- The Return of the King – J.R.R. Tolkien. This is possibly not the most obvious choice: it’s a fantasy epic about the war between Good and Evil, after all. But were there ever such good friends as Sam and Frodo? And it’s a book that’s unafraid to call male friendship love.
- The Long Way to a Small, Angry Planet – Becky Chambers. This is a found family novel, and as in all families there are tensions. But there’s also mutual support, and practical help, and a kind word in times of trouble.
- Uprooted – Naomi Novik. There are problems with this novel: Foz Meadowes has pointed out that the central romance is abusive. It does, though, have a lovely layered portrait of a female friendship, one that recognises the deep-rooted jealousy friendship often carries alongside love.
- The City’s Son – Tom Pollock. This is another book with a rare portrait of female friendship: Beth and Pen’s relationship is stronger than romance and more important than the city.
- Fly By Night – Frances Hardinge. Clent and Mosca’s friendship is grudging, but all the more endearing for that: it’s one of those stories where the rogues turn out to have a (deeply hidden) heart of gold.
- Palimpsest – Catherynne Valente. Is this really about friendship? Valente’s Quartet are strangers, and end up more like lovers than friends. But it is about finding the people you belong with, which feels right for this list.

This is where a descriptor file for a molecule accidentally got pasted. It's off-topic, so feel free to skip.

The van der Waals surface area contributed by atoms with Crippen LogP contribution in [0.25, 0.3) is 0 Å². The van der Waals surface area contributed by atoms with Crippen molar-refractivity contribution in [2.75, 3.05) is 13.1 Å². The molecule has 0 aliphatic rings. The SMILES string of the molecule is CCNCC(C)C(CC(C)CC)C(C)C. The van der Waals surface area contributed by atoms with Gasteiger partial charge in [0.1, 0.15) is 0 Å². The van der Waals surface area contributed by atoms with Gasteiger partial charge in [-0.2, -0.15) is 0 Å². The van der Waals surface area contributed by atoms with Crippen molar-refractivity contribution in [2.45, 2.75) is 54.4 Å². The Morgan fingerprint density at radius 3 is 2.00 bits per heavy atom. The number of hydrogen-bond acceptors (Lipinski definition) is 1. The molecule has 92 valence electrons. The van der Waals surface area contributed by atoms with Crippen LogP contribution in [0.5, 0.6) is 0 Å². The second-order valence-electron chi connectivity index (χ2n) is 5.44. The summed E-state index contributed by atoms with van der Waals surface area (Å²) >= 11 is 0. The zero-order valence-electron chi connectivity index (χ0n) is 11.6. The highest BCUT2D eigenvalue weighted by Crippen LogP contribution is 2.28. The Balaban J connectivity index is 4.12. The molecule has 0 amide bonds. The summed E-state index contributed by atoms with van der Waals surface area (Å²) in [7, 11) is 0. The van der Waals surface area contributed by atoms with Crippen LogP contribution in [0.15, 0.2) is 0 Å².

- The Guernsey Literary and Potato Peel Pie Society – Mary Ann Shaffers and Annie Barrows. This is a charming romance, but it’s also a book in which community and friendship stands cheerfully and defiantly before the horrors of war.
- Harry Potter and the Philosopher’s Stone – J.K. Rowling. Again, I think the early Harry Potter books are at least partly about finding a place where you belong. Harry, Ron and Hermione are surely one of the most iconic friendship groups in literature.
- The Waste Lands – Stephen King. The third book in King’s Dark Tower series, The Waste Lands is where Roland meets his new ka-tet – his new found family – after uncounted years alone. It is beyond heartwarming.
- Ancillary Mercy – Ann Leckie. The last book in Leckie’s trilogy sees Breq, an ex-hive mind who’s lost so much of her self, start forming new relationships – almost without realising it. The feels.
(The prompt for this post was suggested by the Broke and the Bookish’s weekly meme Top Ten Tuesday.)